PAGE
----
Hear from Our Teacher in China – Amber Rollins
Before Coming to China
Why did you want to teach in China?
I was a teacher in the US, but I wasn’t enjoying it much. I’ve always liked Asia, and thought it would be interesting to come teach here instead. There are many jobs in China, in all different areas of the country and in many kinds of institutions, compared to say, say Vietnam, where the teaching is mostly for children. I left Asia for awhile and went back to the US. I got my MA in TESOL. I also taught in other countries, such as Mexico, South Korea, Thailand, and Vietnam. But I liked teaching in China the best by far. My heart was here, so I wanted to come back again.
How was your experience finding a job through On the Mark Education Consulting?
It was very good. On the Mark listened to me and had the kinds of jobs I wanted (no kids!). They communicated well, which is very important when finding a job in a different country. China’s process can be especially complicated.
How long did your visa process take? How was the communication with the school during the visa process?
I was in Vietnam when I was getting everything together to come to China, so it may have taken me longer than some to finish the visa process. I got a good recommendation for a service to use in order to get all my papers authenticated, and the service was great. Altogether, it took about a month to get everything taken care of, including going to the local Chinese embassy.
What website did you use to book your ticket to China?
I usually use Expedia or Travelocity, but in this case, I went to a local travel agent and consulted with them. I was glad I did, because they found me a better deal than the sites I usually use online.
Teaching Life in China
Can you tell us about your impressions of the city? What do you like most about living there?
I’m in Mianyang, in Sichua province. I like it very much. It’s clean and modern. There are not many English speakers, but the local people are kind and always try to help, even though my Chinese is limited. I love to bicycle, and I can get around the city on my bike. The traffic isn’t too bad, especially compared to Hanoi. The weather is also great. In the US, I lived mostly in Texas, which is very hot much of the year. Mianyang is also warm most of the time, and the winters are supposed to be pretty mild.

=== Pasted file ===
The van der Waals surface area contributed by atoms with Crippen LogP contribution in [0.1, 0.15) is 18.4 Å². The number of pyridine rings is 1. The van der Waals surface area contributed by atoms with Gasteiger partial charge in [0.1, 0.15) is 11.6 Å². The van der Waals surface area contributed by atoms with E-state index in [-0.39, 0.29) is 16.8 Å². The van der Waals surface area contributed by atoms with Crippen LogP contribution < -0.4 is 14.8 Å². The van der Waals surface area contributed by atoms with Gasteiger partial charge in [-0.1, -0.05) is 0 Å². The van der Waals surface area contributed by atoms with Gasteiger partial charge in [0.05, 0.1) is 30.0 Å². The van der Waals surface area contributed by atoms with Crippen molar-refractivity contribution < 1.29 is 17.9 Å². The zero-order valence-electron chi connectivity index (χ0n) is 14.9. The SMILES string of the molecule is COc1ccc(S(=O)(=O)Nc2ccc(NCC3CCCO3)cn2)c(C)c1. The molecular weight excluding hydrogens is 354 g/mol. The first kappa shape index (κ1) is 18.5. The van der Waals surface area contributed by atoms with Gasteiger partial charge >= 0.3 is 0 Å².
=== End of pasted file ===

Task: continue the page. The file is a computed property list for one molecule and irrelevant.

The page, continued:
What has been the biggest culture shock about China?
It’s always a challenge when you move somewhere and can’t communicate well in the language. I miss easily being able to explain myself, especially when I go shopping. I was also shocked about how everyone pays for everything with WeChat or AliPay. We have Apple Pay in the US, but it is nowhere near as widespread as WeChat Pay is here. It still feels strange to me to pull out my phone when I buy something.
What’s your favorite memory to date of life in China?
There is nothing really big, but I love all the small things that are an adventure: finding little shops that sell vegetables in back streets close to my apartment; taking the train all by myself to Chengdu; riding my bike by the river in Mianyang.
What do you like most about working for your school? And can you tell us about your typical day teaching English at your school.
I work at a language school, so we work evenings and weekends, mostly. I get to school around 12 and classes start at 1 pm. The schedule changes depending on the students, so I might have three classes or I might have six. They’re 55 minutes long. Some of the classes are one-on-one sessions and some are bigger classes. Even the biggest class has no more than 20 people, and this does not happen often. We have a dinner break at 5 pm. I’m done at 9 pm and I bike home.
What I like most about teaching at my school are the students. Since they are all teenagers and adults, most of the students are motivated and want to learn. There aren’t any classroom management issues. The students are happy to be at school and eager to learn. They are also very funny and thoughtful. They appreciate someone who takes some time to learn about them and about China.
What three things would you would have wanted to know or have brought with you before you arrived?
1. I would have brought some stick deodorant. I much prefer it to roll on or spray, but haven’t been able to find any here.
2. I wish I had known I wouldn’t be able to use Netflix. I was here before I figured that out, since I had been able to use it in other countries in Asia.
3. I probably also would have tried to bring some sugar substitute, like sucralose. I haven’t found any of that, either.
Were you able to save some money? What percentage of your salary were you able to save each month?
I’m able to save money. I have my own apartment, so I need to pay all the bills and the rent, plus food and transportation, and whatever else I want to do. Still, I can easily save at least half of my salary, if not more.